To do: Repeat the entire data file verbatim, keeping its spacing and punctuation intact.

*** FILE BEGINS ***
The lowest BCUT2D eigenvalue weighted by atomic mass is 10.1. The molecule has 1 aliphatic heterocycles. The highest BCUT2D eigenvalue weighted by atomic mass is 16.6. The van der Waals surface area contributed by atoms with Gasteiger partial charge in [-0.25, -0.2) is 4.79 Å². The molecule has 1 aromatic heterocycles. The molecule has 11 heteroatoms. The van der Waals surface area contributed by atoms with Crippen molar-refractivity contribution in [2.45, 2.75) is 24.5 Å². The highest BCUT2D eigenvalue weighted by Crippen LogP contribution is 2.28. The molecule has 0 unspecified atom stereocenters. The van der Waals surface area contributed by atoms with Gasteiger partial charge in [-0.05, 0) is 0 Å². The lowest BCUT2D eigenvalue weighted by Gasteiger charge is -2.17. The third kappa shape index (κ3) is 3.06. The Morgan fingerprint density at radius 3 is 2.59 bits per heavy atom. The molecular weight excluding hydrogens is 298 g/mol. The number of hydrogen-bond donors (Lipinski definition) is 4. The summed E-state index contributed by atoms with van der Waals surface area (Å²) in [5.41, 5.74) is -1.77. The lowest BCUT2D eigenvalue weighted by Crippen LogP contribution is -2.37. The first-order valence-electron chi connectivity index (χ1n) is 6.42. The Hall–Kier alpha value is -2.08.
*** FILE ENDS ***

The lowest BCUT2D eigenvalue weighted by atomic mass is 10.1. The molecule has 1 aliphatic heterocycles. The highest BCUT2D eigenvalue weighted by atomic mass is 16.6. The van der Waals surface area contributed by atoms with Gasteiger partial charge in [-0.25, -0.2) is 4.79 Å². The molecule has 1 aromatic heterocycles. The molecule has 11 heteroatoms. The van der Waals surface area contributed by atoms with Crippen molar-refractivity contribution in [2.45, 2.75) is 24.5 Å². The highest BCUT2D eigenvalue weighted by Crippen LogP contribution is 2.28. The molecule has 0 unspecified atom stereocenters. The van der Waals surface area contributed by atoms with Gasteiger partial charge in [-0.05, 0) is 0 Å². The lowest BCUT2D eigenvalue weighted by Gasteiger charge is -2.17. The third kappa shape index (κ3) is 3.06. The Morgan fingerprint density at radius 3 is 2.59 bits per heavy atom. The molecular weight excluding hydrogens is 298 g/mol. The number of hydrogen-bond donors (Lipinski definition) is 4. The summed E-state index contributed by atoms with van der Waals surface area (Å²) in [5.41, 5.74) is -1.77. The lowest BCUT2D eigenvalue weighted by Crippen LogP contribution is -2.37. The first-order valence-electron chi connectivity index (χ1n) is 6.42. The Hall–Kier alpha value is -2.08.